Getting stuck doing the office tea round is something we all dread, but turns out women are twice as likely to be asked to make tea or coffee for all their colleagues than men.
Worrying new research, which has echoes of offices from other eras, revealed gender biased language and use of stereotypes is still widespread within workplaces, with 42% of women claiming they’ll be asked to make a round compared to just 16% of men.
The poll of 2,000 UK employees, commissioned by Samsung UK and Ireland, also found that females are also asked to do menial or admin-based tasks (37% vs 19%), while women in the workplace are also more likely (50% vs 21%) to be asked about the wellbeing of their children.
It additionally emerged women are made the target of sexist jokes almost three times more than men (43% vs 15%) and those polled hear gender-biased language in their workplace an average of four times a week.
Specific instances included “persistently being called lady, sweetheart, or darling” and “being referred to as a woman ‘of my age’ after requesting a fan".
Turns out the gender specific comments aren't just made round the water cooler or in informal chats with colleagues with 40% experiencing such language in meetings and 30% during job interviews.
Commenting on the results Tanya Weller, founder of employee resource group, Women@Samsung, said: “The findings have revealed some shocking revelations about the stereotypes used towards women at work and how our choice of words is creating barriers to inclusivity in the workplace.
“Like all things, language adapts with time, and we know that as a society, we must evolve with it, by implementing a roadmap that drives greater equality and inclusion."
On a more positive note, the research suggests UK employees are starting to challenge this vocabulary, with 64% calling out gender biased language.
Of those taking a stand, 28% highlighted it to the person directly, 22% reported it to their boss and 14% went to HR.
While 92% are making a conscious effort to use inclusive language at work with terms such as 'team' and 'all'.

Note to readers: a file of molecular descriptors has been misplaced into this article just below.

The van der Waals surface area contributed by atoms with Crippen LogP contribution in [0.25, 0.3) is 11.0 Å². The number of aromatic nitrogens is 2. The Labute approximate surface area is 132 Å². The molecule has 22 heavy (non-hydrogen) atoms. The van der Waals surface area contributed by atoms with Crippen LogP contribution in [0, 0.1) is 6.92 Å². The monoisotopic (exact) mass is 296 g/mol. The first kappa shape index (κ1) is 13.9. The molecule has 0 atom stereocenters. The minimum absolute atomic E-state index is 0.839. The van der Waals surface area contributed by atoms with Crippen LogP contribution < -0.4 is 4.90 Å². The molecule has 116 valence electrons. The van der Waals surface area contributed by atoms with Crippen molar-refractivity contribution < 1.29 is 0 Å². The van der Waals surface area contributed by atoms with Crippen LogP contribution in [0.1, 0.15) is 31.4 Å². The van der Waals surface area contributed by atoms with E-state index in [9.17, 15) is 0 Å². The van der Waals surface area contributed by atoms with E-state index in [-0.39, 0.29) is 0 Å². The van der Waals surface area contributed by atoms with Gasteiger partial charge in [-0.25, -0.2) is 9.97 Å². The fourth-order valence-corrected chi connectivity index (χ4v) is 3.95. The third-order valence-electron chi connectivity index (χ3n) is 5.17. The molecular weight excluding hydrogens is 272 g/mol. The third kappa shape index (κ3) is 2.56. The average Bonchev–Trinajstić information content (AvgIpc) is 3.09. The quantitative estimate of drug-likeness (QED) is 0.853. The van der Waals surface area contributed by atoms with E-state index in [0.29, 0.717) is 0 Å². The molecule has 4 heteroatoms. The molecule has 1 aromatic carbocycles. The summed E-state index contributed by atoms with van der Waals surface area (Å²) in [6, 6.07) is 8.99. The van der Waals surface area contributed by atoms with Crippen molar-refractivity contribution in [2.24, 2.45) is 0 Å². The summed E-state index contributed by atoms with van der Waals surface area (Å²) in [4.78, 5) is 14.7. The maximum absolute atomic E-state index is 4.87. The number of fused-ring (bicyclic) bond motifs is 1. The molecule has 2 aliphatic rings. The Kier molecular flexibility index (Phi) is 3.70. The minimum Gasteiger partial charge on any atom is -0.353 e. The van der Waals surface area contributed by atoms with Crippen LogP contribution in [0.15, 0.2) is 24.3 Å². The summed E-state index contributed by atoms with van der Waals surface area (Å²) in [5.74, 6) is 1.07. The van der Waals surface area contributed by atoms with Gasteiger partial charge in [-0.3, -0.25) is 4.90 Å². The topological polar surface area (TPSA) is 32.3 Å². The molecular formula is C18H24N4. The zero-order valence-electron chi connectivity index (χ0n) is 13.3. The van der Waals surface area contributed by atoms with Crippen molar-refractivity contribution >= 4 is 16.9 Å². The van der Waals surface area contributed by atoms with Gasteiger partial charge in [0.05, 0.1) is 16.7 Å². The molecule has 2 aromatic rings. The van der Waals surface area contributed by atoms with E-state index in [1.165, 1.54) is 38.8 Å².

But not everyone feels confident in calling out gender based sexism at work with almost a fifth (19%) saying they've wanted to correct someone but chose not to because they didn’t have the confidence.
As a result experts are urging employers to take proactive steps to foster inclusive language in order to build a workplace which promotes workplace inclusivity.
“With almost half of UK employees using gender bias language at work, companies must do more to understand how and where unconscious bias is showing up and take action to remove it," explains Jackye Clayton, of Textio, a language software company.
“It’s only by doing this that companies can become truly inclusive to everyone.”
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But it seems there's a long way to go, with the study, carried out via OnePoll, finding that just 20% of employees are fully aware of what their company is doing to challenge gender biased language.
Actions they’d like their employers to take include offering inclusivity training (47%), training on gendered language (30%), and a review of terms used in job descriptions (28%).
There is also support for a review of external messaging language as seen on company websites and careers pages (27%), and a desire for positive messaging or signage in offices (24%).
“These findings tell us the crucial role language plays in normalising gender stereotypes at work," Weller added.
“Subtle phrases like ‘Hi Guys’ is something many of us say without thinking, but maybe without realising it, we’re alienating people.
“This acts as a great reminder to be thoughtful in the way we express ourselves as individuals and as businesses.”
Louise Mullany, professor of sociolinguistics and an expert on the language of diversity and inclusion, has provided some alternative words and phrases offering advice on how people can switch to using gender neutral language at work, including people instead of guys, everybody instead of lads, and team instead of ladies.
Gendered words to use and avoid in the workplace
Words to use
Words to avoid
Additional reporting SWNS.